Catholic Culture Resources
Catholic Culture Resources

What is the law? When can we ignore it? Part 2: The Common Good

By Dr. Jeff Mirus ( bio - articles - email ) | Mar 09, 2018

In Part 1 of this article, I tried to explain that what we call a law is actually not a law if it lacks one of the four causes necessary to create a law: (1) Public promulgation, by (2) the proper authority, in order (3) to effect the common good, and taking the form of (4) a precept of reason in accordance with the Natural Law. But I also noted that human enactments which do not have all four causes will still often be called laws, and even those who oppose them may well call them “bad laws”. My point was they are not laws at all, which is the main reason we may morally disobey them. It is now time to look at how and when this is so.

I will not discuss unpromulgated enactments, or those promulgated without authority, for most of us do not live under unconstituted bully dictators who punish us for failing to comply with rules which they lacked the authority to promulgate or did not bother to promulgate at all. These things can and do occur. But even in the face of such illegitimacy, citizens are under no moral obligation to disobey the whims of a usurper unless they are instructed to do something which fails the test of the third or fourth causes, that is, something contrary to either the common good or the natural law.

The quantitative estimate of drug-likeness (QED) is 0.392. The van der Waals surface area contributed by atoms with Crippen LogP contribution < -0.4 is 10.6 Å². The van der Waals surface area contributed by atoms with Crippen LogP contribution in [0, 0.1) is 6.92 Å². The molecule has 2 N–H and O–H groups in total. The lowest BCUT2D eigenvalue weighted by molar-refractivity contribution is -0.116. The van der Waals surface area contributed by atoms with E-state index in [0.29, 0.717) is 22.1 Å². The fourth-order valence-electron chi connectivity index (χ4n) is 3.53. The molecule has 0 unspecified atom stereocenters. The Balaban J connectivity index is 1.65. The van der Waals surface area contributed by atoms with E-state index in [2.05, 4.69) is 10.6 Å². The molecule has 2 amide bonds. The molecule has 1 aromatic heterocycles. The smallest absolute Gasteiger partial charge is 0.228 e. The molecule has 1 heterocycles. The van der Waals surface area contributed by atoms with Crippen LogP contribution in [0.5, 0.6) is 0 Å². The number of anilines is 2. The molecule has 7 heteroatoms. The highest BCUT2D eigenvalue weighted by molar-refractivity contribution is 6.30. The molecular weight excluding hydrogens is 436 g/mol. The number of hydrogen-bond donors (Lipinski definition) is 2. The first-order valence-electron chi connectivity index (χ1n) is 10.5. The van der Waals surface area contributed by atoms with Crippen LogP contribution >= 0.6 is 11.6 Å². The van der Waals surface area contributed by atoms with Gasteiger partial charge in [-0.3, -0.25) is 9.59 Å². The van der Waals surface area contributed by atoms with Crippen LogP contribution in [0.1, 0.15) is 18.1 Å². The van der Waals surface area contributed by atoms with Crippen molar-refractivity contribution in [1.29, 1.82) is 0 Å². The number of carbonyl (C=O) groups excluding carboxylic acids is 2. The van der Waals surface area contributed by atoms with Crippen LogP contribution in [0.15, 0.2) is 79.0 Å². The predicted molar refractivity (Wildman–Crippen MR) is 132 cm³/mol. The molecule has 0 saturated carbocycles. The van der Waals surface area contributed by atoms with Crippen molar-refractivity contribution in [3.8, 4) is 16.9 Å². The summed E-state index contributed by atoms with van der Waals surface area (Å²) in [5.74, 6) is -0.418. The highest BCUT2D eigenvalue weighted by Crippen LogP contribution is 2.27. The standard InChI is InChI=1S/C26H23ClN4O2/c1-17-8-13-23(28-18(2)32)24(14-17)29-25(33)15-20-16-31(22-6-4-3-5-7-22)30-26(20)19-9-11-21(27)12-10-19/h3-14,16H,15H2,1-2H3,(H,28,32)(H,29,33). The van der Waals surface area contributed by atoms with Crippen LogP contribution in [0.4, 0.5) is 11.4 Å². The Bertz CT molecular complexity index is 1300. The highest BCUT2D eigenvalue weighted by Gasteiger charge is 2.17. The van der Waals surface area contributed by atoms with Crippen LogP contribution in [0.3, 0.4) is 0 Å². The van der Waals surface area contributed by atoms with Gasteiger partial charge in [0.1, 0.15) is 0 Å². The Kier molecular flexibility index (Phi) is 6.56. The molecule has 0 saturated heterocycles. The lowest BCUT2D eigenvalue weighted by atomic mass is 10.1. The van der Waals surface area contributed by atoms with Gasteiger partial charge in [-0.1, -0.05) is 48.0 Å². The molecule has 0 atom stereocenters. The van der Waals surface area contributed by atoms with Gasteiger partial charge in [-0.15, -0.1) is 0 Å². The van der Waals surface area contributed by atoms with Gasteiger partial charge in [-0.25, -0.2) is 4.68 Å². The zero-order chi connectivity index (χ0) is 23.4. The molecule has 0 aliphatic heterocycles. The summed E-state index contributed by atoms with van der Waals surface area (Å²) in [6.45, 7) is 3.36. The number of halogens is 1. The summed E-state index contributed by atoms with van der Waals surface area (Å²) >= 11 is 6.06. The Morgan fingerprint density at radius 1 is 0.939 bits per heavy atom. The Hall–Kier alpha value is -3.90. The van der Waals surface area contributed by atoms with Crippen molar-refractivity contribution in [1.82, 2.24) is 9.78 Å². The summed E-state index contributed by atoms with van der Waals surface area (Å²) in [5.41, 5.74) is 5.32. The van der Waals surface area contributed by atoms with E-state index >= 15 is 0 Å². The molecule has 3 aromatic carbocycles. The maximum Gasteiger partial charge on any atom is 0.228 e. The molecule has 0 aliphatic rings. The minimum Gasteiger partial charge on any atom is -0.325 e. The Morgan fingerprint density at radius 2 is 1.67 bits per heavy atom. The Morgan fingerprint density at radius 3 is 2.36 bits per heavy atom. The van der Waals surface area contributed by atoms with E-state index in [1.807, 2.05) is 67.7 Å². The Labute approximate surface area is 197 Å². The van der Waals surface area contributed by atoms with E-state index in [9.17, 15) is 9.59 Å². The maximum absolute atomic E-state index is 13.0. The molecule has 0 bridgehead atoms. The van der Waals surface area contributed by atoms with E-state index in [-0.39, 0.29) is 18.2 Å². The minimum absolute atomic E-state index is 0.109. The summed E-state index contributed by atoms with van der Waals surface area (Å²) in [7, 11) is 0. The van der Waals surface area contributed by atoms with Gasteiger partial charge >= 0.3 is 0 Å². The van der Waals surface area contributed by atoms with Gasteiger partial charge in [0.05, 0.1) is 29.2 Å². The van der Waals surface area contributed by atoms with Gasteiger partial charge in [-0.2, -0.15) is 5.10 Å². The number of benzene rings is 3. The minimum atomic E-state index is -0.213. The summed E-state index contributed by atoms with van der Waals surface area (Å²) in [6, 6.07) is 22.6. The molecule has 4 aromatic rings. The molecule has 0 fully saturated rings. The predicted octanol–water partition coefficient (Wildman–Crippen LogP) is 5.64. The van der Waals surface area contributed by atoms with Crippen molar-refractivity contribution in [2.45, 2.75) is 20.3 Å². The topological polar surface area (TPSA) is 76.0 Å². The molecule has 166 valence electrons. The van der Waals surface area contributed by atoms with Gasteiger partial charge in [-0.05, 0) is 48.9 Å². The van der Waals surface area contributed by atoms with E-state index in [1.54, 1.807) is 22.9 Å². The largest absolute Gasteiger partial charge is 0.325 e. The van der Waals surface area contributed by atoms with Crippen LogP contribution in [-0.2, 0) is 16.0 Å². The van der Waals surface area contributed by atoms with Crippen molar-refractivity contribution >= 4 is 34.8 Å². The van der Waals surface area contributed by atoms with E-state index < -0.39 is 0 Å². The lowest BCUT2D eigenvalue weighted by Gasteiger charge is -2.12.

For Catholics, questions about the common good should be far more difficult to resolve than questions about the natural law. This is because we do not have to be philosophers to understand fairly precisely what is enjoined and prohibited by the natural law. The natural law is the eternal law of God in natural things, and the Church is as authoritative in distinguishing moral good and evil as she is in distinguishing the truths of Divine Revelation. Moreover, the Ten Commandments are as fine a summary of the natural law as one could desire. Once we memorize them, we will have questions only around the edges, as it were, questions which the Church typically settles when the need arises.

Still, cases or laws violating both the common good and the natural law require attention. I will devote this second part of the series to the problems posed by enactments which fail to promote the common good, and I will reserve a third and final installment to the generally more severe problem posed by enactments which contradict the natural law itself.